Gunjan Gupta, Sabha Mushtaq, Devraj Dogra, Ghanshyam Dev, Rahul Sudan, Naina Dogra
May-June 2020, 65(3):187-192
DOI:10.4103/ijd.IJD_307_18  
Background: Pigmented purpuric dermatoses (PPDs) are a group of chronic benign vascular disorders with varied clinical presentation. The etiopathogenesis of the condition largely remains unknown with a paucity of clinico-epidemiological and/or clinico-etiological studies. Objective: To study the clinico-epidemiological pattern, etiological factors and associations of PPD and correlate them with its severity in a set of Indian patients. Materials and Methods: In a cross-sectional study, all clinically diagnosed and histopathologically confirmed cases of PPD attending the outpatient department of dermatology from November 2015 to October 2016 were included in the study. Patients were evaluated based on a detailed history of the illness, comorbid conditions, drug usage, general physical, systemic, and cutaneous examinations, severity of disease (mild, moderate, or severe), laboratory parameters, and Doppler ultrasonography of the lower extremities. Results: There were a total of 60 patients with a female-to-male ratio of 1.14:1. The mean age of patients was 47 ± 12.10 (range: 15–70) years. Majority (70%) of the patients were housewives, bankers, and businessmen. The possible etiological and/or aggravating factors included prolonged standing (28.3%), drug intake (13.3%), alcohol ingestion (10%), strenuous exercise (5%), and varicose vein (3.3%). Schamberg's disease (90%) was the most common type observed. The most common systemic comorbidity identified was hypertension (58.3%) followed by diabetes mellitus (31.6%) and dyslipidemia (28.3%). A positive correlation was found between severity of the disease and presence of comorbidities (Mantel–Haenszel method,P< 0.0001). Conclusion: PPD was found to be associated with a variety of disorders and comorbidities. The number of the comorbidities increased with increasing severity of the disease. Besides exposing the patient to various risk factors, this may contribute to the vessel wall damage seen in the condition. All patients with PPD should, therefore, undergo an initial screen for these comorbidities.
  727 72 -
SHORT COMMUNICATION
Effectiveness of paint psoralen and ultraviolet-A in alopecia areata – Our experience in the national skin center
Lucinda Siyun Tan, Melissa Mei Hsia Chan, Daryl Jian An Tan, Joyce Siong See Lee, Wei-Sheng Chong
May-June 2020, 65(3):199-203
DOI:10.4103/ijd.IJD_400_18  
Background: Alopecia areata (AA) is usually a benign cause of patchy hair loss that often resolves within a few weeks to months. Most treatment modalities are ineffective in the treatment of severe AA. The use of paint psoralen and ultraviolet-A (PUVA) in the treatment of patients with severe forms of AA has been reported in the literature. Aims and Objective: The aim of this study was to evaluate the effectiveness of paint PUVA therapy in the treatment of AA in Singapore. Materials and Methods: We performed a 10-year retrospective analysis of patients who underwent paint PUVA for AA. We evaluated patient demographics and treatment outcomes in the form of percentage change in baseline severity of alopecia tool score and final amount of hair regrowth and relapse rate. Results: Ten patients were included in this study. With paint PUVA therapy, significant hair regrowth was seen in six patients. Paint PUVA therapy in our study showed minimal side effects. Conclusion: PUVA gives fair response in AA in a reasonable time as per our center's experience in Singapore.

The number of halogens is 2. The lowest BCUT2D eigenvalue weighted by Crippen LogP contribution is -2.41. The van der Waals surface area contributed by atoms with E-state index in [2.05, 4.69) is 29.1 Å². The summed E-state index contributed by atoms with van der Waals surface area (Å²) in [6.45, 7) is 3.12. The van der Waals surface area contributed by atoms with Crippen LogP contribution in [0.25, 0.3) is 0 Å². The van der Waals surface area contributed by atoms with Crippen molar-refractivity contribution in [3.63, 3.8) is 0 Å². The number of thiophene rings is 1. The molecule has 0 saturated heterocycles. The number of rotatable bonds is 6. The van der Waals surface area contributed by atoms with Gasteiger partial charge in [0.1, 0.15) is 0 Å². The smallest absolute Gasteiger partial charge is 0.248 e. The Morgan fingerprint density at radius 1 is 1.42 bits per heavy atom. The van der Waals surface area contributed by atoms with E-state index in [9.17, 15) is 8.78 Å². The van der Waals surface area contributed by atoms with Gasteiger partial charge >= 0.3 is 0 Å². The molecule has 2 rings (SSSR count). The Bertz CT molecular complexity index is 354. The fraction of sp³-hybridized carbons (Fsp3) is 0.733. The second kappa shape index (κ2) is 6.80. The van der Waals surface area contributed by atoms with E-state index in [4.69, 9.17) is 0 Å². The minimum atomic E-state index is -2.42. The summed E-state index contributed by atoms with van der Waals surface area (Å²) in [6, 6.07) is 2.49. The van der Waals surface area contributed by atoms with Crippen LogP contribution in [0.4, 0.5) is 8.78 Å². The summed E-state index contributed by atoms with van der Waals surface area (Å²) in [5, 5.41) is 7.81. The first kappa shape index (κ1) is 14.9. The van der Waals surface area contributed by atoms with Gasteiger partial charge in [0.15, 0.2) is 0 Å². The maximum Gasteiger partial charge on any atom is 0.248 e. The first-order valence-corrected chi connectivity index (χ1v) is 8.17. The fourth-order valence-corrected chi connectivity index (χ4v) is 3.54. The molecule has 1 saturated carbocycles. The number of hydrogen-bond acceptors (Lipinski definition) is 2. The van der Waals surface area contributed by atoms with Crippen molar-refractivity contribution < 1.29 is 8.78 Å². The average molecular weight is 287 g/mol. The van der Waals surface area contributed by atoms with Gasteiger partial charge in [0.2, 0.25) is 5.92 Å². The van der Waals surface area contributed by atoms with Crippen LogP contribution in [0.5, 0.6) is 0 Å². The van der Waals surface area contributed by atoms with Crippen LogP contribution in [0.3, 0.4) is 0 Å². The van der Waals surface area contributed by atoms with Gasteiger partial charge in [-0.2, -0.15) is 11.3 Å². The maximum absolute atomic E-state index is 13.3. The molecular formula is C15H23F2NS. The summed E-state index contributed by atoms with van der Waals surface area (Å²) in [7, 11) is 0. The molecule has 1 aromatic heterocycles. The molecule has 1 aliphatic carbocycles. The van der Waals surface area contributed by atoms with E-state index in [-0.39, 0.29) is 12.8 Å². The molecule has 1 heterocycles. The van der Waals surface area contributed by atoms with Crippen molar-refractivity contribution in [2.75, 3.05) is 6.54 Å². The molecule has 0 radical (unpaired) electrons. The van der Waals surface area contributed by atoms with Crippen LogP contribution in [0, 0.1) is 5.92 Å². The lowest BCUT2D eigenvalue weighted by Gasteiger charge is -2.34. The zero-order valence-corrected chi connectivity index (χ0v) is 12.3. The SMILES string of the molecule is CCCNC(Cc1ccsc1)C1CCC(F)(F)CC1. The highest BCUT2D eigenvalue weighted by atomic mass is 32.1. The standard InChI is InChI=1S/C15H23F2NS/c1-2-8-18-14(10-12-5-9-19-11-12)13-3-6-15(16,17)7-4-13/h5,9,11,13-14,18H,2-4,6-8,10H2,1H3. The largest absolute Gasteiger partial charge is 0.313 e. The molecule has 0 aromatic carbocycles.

703 35 -
ORIGINAL ARTICLES
Impact of psychosocial profile on alopecia areata in pediatric patients: A case control study from a tertiary care hospital in Eastern Uttar Pradesh
Neerja Saraswat, Pooja Shankar, Ajay Chopra, Sushil Kumar, Debdeep Mitra, Reetu Agarwal
May-June 2020, 65(3):183-186
DOI:10.4103/ijd.IJD_378_18  
Background: Alopecia areata (AA) is a common form of nonscarring alopecia characterized by patchy loss of hair from the scalp and body. It is a complex outcome of factors such as autoimmunity, genetic factors, infectious diseases, as well as psychological factors, such as stress, personality type, familial conditions. Around 20% of patients are in the pediatric age group, and 60% of the patients develop AA before the age of 20 years. Aim: The present study looked into the impact of psychosocial factors in AA. Materials and Methods: This was a case-control study conducted over a period of 1 year. One hundred and two patients and age and gender-matched control group between the ages of 2 and 14 years were included. A questionnaire was administered to identify the stress arising due to personal or familial conditions, school-related issues, psychotrauma or illness, and accidents prior to developing AA. Age and gender-matched patients with other dermatoses with low psychosomatic component to it and unlikely to be influenced by stress were selected as control. Result: Fifty-three patients (52 %) were male and 49 were female (48 %). Fifty-five (53.9%) patients were in the age group of 10 to 14 years. Forty (39.2%) children had multiple patches. Onset was <5 months in 30 patients (29.4%). Forty-nine (48%) children reported stress due to school-related issues compared to 13 (12.7%) in the control group. Eighteen (17.6%) children had familial issues compared to 6 (0.05%) in the control group. Nineteen children (18.6%) had multiple stressors. Sixty-nine (67.6%) patients related their disease to a stress component compared to 33 (32.3%) who could not relate to any stress. A significant association was noted between examination pressure and academic performance with onset of AA compared to control (P < 0.05%), which was stronger among female compared to male. Conclusion: The psychological profile and comorbidities have a significant impact on the onset or recidivism of AA. Impact of a stressful personal or family life, parental pressure to perform better in school, and psychological vulnerability can significantly contribute to the onset or exacerbation of AA.
  665 55 -
CASE REPORTS
Blastic plasmacytoid dendritic cell neoplasm: Case report and literature overview
Anastasiia Kolerova, Irina Sergeeva, Julia Krinitsyna, Natalia Pronkina, Svetlana Sizikova, Pavel Filimonov, Irina Kryuchkova
May-June 2020, 65(3):217-221
DOI:10.4103/ijd.IJD_235_18